Saturday, June 29, 2013

Haas: "But we don't vouch for the assumptions of revenue-generation provided by the athletic department. If they overestimated things, the model won't work."

see: Cal Stadium Financing Flaws Could Cripple Athletic Department

"Is it possible the adjustments will constrict our operating budget? Yeah," Barbour said. "And if it does, we'll address it at the time."

Said Wilton, the vice chancellor: "It puts more pressure on them, but so be it."

The situation could put the Bears at a competitive disadvantage: Many Pac-12 peers are likely to funnel TV revenue to football recruiting budgets and coaches salaries and to support money-losing Olympic sports.

It's also a worrisome sign for a department that nearly cut four sports (and re-classify a fifth) in 2010 because of budget woes.

"We have a lot of faith in the people making the decisions," said baseball coach David Esquer, whose program was eliminated, then reinstated -- and is now self-funded. "I haven't sensed any behind-the-scenes discomfort."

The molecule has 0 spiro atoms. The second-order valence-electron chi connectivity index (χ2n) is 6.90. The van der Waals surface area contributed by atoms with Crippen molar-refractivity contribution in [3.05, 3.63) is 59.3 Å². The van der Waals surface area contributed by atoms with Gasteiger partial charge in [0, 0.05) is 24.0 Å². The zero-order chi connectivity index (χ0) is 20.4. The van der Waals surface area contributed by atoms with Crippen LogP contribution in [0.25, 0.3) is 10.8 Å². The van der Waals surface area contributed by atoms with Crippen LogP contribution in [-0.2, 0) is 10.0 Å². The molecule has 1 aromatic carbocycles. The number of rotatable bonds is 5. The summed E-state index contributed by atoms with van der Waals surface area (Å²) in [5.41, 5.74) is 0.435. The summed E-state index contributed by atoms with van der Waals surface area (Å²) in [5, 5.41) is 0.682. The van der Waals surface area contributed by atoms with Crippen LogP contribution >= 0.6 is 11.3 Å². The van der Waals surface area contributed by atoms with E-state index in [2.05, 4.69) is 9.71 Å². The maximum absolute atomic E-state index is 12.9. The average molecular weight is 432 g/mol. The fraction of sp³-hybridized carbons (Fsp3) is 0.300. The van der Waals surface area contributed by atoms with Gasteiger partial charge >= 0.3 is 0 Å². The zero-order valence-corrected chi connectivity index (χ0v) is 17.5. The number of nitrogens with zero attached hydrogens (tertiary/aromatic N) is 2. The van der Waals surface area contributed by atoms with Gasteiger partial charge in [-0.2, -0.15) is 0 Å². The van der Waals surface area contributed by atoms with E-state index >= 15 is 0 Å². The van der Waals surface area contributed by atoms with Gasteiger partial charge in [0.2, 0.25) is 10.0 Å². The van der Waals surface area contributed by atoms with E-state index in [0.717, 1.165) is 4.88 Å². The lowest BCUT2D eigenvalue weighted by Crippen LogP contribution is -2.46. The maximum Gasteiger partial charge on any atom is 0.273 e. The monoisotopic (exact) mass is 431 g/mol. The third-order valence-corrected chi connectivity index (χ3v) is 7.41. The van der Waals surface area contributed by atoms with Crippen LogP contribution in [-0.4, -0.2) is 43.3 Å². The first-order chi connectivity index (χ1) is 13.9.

The $50 million in long-term media revenue earmarked for stadium debt could have been put to another use: Reducing the athletic department's reliance on institutional support.

This year, the Bears received $4.5 million in campus funds, which come from a variety of sources, including student fees. (Taxpayer dollars are not used to support athletics.) The figure is expected to decrease to approximately $2 million starting next year.

but the operational excellence of this passage was so...special: "(Cal paid Stadium Capital Financing $4.6 million, including expenses. A former company executive declined to comment on the situation. This newspaper was unable to confirm that SCF remains operational.)"

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